US President Donald Trump plans to be on the Florida coast on Wednesday to watch American astronauts blast into orbit from the Kennedy Space Centre for the first time in more than a decade.
It will be the first time since the space shuttle programme ended in 2011 that US astronauts will launch into space aboard an American rocket from American soil.
Also new on Wednesday: a private company – not Nasa – will be running the show.
Elon Musk’s SpaceX is the conductor and Nasa the customer as businesses begin chauffeuring astronauts to the International Space Station.
The Nasa/SpaceX Commercial Crew flight test launch will carry Nasa’s newest test pilots, Doug Hurley and Bob Behnken, in a SpaceX Crew Dragon capsule on a SpaceX Falcon 9 rocket.
They are scheduled to blast off from launch pad 39A, the same one the Apollo astronauts used to get to the moon.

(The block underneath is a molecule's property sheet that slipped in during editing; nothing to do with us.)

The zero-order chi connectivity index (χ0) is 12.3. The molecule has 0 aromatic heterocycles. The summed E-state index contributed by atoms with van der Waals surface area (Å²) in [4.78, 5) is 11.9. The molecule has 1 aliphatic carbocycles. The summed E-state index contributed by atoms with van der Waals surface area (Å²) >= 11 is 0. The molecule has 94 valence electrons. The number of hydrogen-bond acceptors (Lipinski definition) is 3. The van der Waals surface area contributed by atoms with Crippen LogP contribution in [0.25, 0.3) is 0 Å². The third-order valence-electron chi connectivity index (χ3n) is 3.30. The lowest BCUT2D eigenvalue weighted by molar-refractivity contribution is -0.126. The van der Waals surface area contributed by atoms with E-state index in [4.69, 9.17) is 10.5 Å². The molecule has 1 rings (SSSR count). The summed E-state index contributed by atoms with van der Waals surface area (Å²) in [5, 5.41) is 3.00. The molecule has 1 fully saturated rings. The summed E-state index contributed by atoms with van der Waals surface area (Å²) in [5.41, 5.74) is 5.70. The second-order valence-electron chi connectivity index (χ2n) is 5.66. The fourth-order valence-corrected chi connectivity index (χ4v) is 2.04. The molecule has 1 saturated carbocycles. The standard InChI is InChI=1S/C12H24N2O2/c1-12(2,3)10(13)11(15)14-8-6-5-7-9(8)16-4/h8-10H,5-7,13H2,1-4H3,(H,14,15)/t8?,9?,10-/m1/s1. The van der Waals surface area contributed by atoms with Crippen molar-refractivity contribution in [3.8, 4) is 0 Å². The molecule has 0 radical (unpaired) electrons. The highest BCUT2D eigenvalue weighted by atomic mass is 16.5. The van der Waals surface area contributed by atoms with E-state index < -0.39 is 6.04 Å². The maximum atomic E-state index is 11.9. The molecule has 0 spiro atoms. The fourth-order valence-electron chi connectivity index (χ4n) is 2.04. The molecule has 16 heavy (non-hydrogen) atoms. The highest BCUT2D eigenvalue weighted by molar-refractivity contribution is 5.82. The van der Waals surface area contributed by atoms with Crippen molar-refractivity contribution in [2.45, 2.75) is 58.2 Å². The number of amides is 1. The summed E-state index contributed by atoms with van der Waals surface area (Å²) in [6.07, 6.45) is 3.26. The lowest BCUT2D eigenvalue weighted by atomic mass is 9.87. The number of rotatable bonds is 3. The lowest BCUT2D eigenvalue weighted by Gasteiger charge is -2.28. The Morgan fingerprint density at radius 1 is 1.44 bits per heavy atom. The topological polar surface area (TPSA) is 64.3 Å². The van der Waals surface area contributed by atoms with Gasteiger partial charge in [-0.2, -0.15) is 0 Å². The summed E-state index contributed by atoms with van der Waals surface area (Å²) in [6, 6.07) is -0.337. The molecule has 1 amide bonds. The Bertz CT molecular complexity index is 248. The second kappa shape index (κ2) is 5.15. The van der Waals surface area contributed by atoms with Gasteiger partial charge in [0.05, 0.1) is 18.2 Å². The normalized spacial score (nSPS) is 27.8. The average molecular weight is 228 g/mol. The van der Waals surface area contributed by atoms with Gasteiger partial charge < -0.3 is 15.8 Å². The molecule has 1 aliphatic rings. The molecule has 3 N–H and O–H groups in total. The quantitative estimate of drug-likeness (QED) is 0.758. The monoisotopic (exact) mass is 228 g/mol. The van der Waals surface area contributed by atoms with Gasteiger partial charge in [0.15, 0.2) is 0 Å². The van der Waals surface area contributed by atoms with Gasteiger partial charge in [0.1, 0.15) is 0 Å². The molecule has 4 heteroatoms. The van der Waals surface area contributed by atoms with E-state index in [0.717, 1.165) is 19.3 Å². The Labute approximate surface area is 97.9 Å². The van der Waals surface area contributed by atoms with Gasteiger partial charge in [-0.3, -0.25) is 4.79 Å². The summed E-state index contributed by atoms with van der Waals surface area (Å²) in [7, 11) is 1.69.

The shift to private companies allows Nasa to zero-in on deep space travel. The space agency is working to return astronauts to the moon by 2024 under orders from the White House, but that deadline appears increasingly unlikely even as three newly chosen commercial teams rush to develop lunar landers. Mars also beckons.
The White House portrayed the launch as an extension of Mr Trump’s promise to reassert American dominance in space. He recently oversaw the creation of the Space Force as the sixth branch of the armed forces.
“Our destiny, beyond the Earth, is not only a matter of national identity, but a matter of national security,” Mr Trump said in a statement.
Vice president Mike Pence, who is chairman of the National Space Council, also plans to attend the launch.